• Home
  • Articles
  • chevron_right
  • How can I develop my professional connections?

How can I develop my professional connections?

Taking you through how to make connections, and how to make those connections stick

As we move through the summer months it is perhaps a good time to pause and reflect on whether the plans you have made for your business are bearing fruit. One area we at PruConsulting know many advisers have been focusing on is the development of business from  their Professional Connections.

The focus of this article is about how to ensure you maximise the opportunities in working with a Professional Connection rather than some of the more technical concepts covered by others. I will take you through an 8 step process that will allow you to check how your process stacks up against this framework and hopefully provide a few ideas you can use to improve your approach.

The 8 Step Process

This process applies to any Professional Connection that you want to develop an efficient and effective relationship with. So let’s start at the beginning.


As a financial adviser you will be skilled in putting your client at the centre of your business. Professional connections are no different, in fact Solicitors have a set of principles and ‘outcomes focused regulation’ similar to financial advisers ensuring the client receives the best client experience which have been defined by the Solicitors Regulation  Authority (SRA) (http://www.sra.org.uk/solicitors/handbook/handbookprinciples/content.page).

One of the principles specifically focuses on running their business effectively. This means that part of your value to a solicitor could be in working with them to ensure they have a robust process around how they ensure consistency of approach around referring clients that need advice.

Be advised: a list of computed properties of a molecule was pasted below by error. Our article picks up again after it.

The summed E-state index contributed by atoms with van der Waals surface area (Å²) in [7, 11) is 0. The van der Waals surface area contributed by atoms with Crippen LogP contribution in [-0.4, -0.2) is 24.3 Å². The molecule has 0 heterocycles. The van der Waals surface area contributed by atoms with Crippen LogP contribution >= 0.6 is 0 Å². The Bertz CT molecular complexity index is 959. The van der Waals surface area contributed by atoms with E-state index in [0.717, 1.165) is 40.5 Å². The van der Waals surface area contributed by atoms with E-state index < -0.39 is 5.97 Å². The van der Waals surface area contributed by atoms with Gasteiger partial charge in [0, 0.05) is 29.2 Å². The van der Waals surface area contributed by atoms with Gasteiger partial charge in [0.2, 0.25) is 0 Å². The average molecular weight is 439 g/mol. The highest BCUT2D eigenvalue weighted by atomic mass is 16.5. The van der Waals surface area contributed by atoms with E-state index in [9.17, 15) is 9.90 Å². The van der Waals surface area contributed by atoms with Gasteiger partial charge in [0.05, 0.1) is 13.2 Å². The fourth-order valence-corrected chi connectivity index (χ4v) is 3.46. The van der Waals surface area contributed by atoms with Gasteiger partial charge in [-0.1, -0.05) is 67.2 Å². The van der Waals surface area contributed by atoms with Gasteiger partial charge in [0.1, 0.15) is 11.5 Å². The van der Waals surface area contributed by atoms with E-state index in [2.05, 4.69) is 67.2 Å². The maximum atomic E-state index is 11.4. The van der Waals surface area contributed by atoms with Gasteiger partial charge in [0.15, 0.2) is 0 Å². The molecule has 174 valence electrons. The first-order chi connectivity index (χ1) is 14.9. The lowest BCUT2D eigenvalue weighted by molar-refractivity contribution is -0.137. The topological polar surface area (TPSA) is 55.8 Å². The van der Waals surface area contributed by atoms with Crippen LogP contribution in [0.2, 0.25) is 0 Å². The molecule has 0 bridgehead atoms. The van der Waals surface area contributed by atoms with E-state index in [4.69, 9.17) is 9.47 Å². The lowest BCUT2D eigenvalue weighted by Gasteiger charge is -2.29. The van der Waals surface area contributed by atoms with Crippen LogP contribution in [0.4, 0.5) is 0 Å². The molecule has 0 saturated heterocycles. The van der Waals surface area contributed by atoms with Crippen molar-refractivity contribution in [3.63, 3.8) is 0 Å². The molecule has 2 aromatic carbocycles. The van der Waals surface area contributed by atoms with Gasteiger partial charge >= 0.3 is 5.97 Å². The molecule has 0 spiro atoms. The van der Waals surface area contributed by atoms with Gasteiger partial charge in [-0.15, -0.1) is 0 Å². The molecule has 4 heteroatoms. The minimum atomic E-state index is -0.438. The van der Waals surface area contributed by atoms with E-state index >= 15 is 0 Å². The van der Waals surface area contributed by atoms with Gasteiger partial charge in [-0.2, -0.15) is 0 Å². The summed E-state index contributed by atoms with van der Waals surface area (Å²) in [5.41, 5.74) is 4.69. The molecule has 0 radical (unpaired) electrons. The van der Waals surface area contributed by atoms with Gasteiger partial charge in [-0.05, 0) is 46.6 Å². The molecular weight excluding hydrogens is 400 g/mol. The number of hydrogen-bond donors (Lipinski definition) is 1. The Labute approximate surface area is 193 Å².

Each firm will have a Compliance Officer for Legal Practice (COLP) and you should consider how you can help this individual deliver their responsibilities. More information appears in the SRA website accessed with the link above. Using a process similar to this 8 Step process will help you act consistently as well.

So there are a few  questions to consider:

  • How does the client receive a better outcome by you and the professional connection working together?
  • Do specific client types benefit in different ways? If so, in what way do they benefit?
  • What additional value does the professional connection gain by working with you or your firm? Can you both measure the value added?
  • Do your efforts as a financial adviser contribute to the professional connection achieving  their business objectives?
  • In what way does working together enhance your ability to achieve both your objectives?